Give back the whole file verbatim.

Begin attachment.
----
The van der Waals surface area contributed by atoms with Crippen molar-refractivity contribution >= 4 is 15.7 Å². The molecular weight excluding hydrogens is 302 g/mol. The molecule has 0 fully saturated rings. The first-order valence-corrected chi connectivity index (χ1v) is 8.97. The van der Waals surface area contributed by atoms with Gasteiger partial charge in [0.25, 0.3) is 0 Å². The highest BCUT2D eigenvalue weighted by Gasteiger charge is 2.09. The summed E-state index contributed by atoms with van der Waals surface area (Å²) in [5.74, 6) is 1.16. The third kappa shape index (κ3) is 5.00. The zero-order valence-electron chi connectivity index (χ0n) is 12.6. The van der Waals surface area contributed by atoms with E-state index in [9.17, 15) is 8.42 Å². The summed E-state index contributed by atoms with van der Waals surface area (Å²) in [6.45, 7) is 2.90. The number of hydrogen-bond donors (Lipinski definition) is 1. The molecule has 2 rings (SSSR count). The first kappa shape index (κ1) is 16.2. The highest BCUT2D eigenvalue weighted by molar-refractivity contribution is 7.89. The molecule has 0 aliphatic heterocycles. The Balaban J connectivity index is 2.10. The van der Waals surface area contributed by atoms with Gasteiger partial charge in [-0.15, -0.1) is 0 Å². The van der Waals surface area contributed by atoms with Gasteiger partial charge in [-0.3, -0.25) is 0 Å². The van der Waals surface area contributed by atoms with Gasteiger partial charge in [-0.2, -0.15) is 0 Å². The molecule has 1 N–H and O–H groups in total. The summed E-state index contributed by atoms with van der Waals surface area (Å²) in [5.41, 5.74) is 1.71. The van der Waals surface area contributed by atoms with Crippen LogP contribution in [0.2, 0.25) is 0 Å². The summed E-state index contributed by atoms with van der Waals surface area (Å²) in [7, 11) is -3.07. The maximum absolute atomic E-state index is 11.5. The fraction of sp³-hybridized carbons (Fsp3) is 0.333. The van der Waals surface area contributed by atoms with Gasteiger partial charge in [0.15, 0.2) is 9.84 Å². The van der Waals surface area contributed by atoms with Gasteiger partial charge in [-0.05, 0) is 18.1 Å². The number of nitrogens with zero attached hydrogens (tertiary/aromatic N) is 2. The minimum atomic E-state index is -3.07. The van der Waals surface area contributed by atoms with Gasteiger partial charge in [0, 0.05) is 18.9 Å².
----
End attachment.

The van der Waals surface area contributed by atoms with Crippen molar-refractivity contribution >= 4 is 15.7 Å². The molecular weight excluding hydrogens is 302 g/mol. The molecule has 0 fully saturated rings. The first-order valence-corrected chi connectivity index (χ1v) is 8.97. The van der Waals surface area contributed by atoms with Gasteiger partial charge in [0.25, 0.3) is 0 Å². The highest BCUT2D eigenvalue weighted by Gasteiger charge is 2.09. The summed E-state index contributed by atoms with van der Waals surface area (Å²) in [5.74, 6) is 1.16. The third kappa shape index (κ3) is 5.00. The zero-order valence-electron chi connectivity index (χ0n) is 12.6. The van der Waals surface area contributed by atoms with E-state index in [9.17, 15) is 8.42 Å². The summed E-state index contributed by atoms with van der Waals surface area (Å²) in [6.45, 7) is 2.90. The number of hydrogen-bond donors (Lipinski definition) is 1. The molecule has 2 rings (SSSR count). The first kappa shape index (κ1) is 16.2. The highest BCUT2D eigenvalue weighted by molar-refractivity contribution is 7.89. The molecule has 0 aliphatic heterocycles. The Balaban J connectivity index is 2.10. The van der Waals surface area contributed by atoms with Gasteiger partial charge in [-0.15, -0.1) is 0 Å². The van der Waals surface area contributed by atoms with Gasteiger partial charge in [-0.3, -0.25) is 0 Å². The van der Waals surface area contributed by atoms with Gasteiger partial charge in [-0.2, -0.15) is 0 Å². The molecule has 1 N–H and O–H groups in total. The summed E-state index contributed by atoms with van der Waals surface area (Å²) in [5.41, 5.74) is 1.71. The van der Waals surface area contributed by atoms with Crippen LogP contribution in [0.2, 0.25) is 0 Å². The summed E-state index contributed by atoms with van der Waals surface area (Å²) in [7, 11) is -3.07. The maximum absolute atomic E-state index is 11.5. The fraction of sp³-hybridized carbons (Fsp3) is 0.333. The van der Waals surface area contributed by atoms with Gasteiger partial charge in [0.15, 0.2) is 9.84 Å². The van der Waals surface area contributed by atoms with Gasteiger partial charge in [-0.05, 0) is 18.1 Å². The number of nitrogens with zero attached hydrogens (tertiary/aromatic N) is 2. The minimum atomic E-state index is -3.07. The van der Waals surface area contributed by atoms with Gasteiger partial charge in [0, 0.05) is 18.9 Å².